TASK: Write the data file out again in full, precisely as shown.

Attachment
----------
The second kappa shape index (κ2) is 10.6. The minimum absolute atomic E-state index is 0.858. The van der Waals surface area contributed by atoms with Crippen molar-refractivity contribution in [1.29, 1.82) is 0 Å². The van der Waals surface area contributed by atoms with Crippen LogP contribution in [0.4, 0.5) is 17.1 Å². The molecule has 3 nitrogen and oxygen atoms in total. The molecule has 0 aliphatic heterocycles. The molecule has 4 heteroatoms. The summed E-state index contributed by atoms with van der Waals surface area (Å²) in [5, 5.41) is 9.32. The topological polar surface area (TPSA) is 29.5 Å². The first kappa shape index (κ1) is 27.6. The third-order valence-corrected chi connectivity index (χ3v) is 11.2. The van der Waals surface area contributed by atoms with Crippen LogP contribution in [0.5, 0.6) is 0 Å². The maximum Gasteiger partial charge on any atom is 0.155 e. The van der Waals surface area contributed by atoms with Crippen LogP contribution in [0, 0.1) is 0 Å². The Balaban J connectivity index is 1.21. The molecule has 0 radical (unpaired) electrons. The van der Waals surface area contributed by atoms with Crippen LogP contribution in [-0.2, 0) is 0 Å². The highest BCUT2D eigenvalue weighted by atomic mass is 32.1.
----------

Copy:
The second kappa shape index (κ2) is 10.6. The minimum absolute atomic E-state index is 0.858. The van der Waals surface area contributed by atoms with Crippen molar-refractivity contribution in [1.29, 1.82) is 0 Å². The van der Waals surface area contributed by atoms with Crippen LogP contribution in [0.4, 0.5) is 17.1 Å². The molecule has 3 nitrogen and oxygen atoms in total. The molecule has 0 aliphatic heterocycles. The molecule has 4 heteroatoms. The summed E-state index contributed by atoms with van der Waals surface area (Å²) in [5, 5.41) is 9.32. The topological polar surface area (TPSA) is 29.5 Å². The first kappa shape index (κ1) is 27.6. The third-order valence-corrected chi connectivity index (χ3v) is 11.2. The van der Waals surface area contributed by atoms with Crippen LogP contribution in [0.5, 0.6) is 0 Å². The maximum Gasteiger partial charge on any atom is 0.155 e. The van der Waals surface area contributed by atoms with Crippen LogP contribution in [0, 0.1) is 0 Å². The Balaban J connectivity index is 1.21. The molecule has 0 radical (unpaired) electrons. The van der Waals surface area contributed by atoms with Crippen LogP contribution in [-0.2, 0) is 0 Å². The highest BCUT2D eigenvalue weighted by atomic mass is 32.1.